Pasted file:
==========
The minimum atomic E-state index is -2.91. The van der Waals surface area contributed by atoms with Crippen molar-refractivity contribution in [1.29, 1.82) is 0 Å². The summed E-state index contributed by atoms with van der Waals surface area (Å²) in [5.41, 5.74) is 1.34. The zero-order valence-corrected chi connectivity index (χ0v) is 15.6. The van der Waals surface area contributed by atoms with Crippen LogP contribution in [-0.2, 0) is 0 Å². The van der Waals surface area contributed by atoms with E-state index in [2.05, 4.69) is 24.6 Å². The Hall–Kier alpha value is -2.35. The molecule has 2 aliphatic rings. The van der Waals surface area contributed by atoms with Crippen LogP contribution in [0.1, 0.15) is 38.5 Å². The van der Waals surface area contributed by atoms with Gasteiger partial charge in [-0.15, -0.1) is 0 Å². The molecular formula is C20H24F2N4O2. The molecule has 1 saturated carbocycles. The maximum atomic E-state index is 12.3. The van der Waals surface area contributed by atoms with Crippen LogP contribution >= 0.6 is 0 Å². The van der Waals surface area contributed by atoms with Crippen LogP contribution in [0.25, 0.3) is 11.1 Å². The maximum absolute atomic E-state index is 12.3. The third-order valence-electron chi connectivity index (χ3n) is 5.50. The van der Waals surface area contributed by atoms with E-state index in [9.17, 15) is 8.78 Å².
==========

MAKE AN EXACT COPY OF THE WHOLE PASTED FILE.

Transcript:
The minimum atomic E-state index is -2.91. The van der Waals surface area contributed by atoms with Crippen molar-refractivity contribution in [1.29, 1.82) is 0 Å². The summed E-state index contributed by atoms with van der Waals surface area (Å²) in [5.41, 5.74) is 1.34. The zero-order valence-corrected chi connectivity index (χ0v) is 15.6. The van der Waals surface area contributed by atoms with Crippen LogP contribution in [-0.2, 0) is 0 Å². The van der Waals surface area contributed by atoms with E-state index in [2.05, 4.69) is 24.6 Å². The Hall–Kier alpha value is -2.35. The molecule has 2 aliphatic rings. The van der Waals surface area contributed by atoms with Crippen LogP contribution in [0.1, 0.15) is 38.5 Å². The van der Waals surface area contributed by atoms with Gasteiger partial charge in [-0.15, -0.1) is 0 Å². The molecular formula is C20H24F2N4O2. The molecule has 1 saturated carbocycles. The maximum atomic E-state index is 12.3. The van der Waals surface area contributed by atoms with Crippen LogP contribution >= 0.6 is 0 Å². The van der Waals surface area contributed by atoms with Crippen LogP contribution in [0.25, 0.3) is 11.1 Å². The maximum absolute atomic E-state index is 12.3. The third-order valence-electron chi connectivity index (χ3n) is 5.50. The van der Waals surface area contributed by atoms with E-state index in [9.17, 15) is 8.78 Å².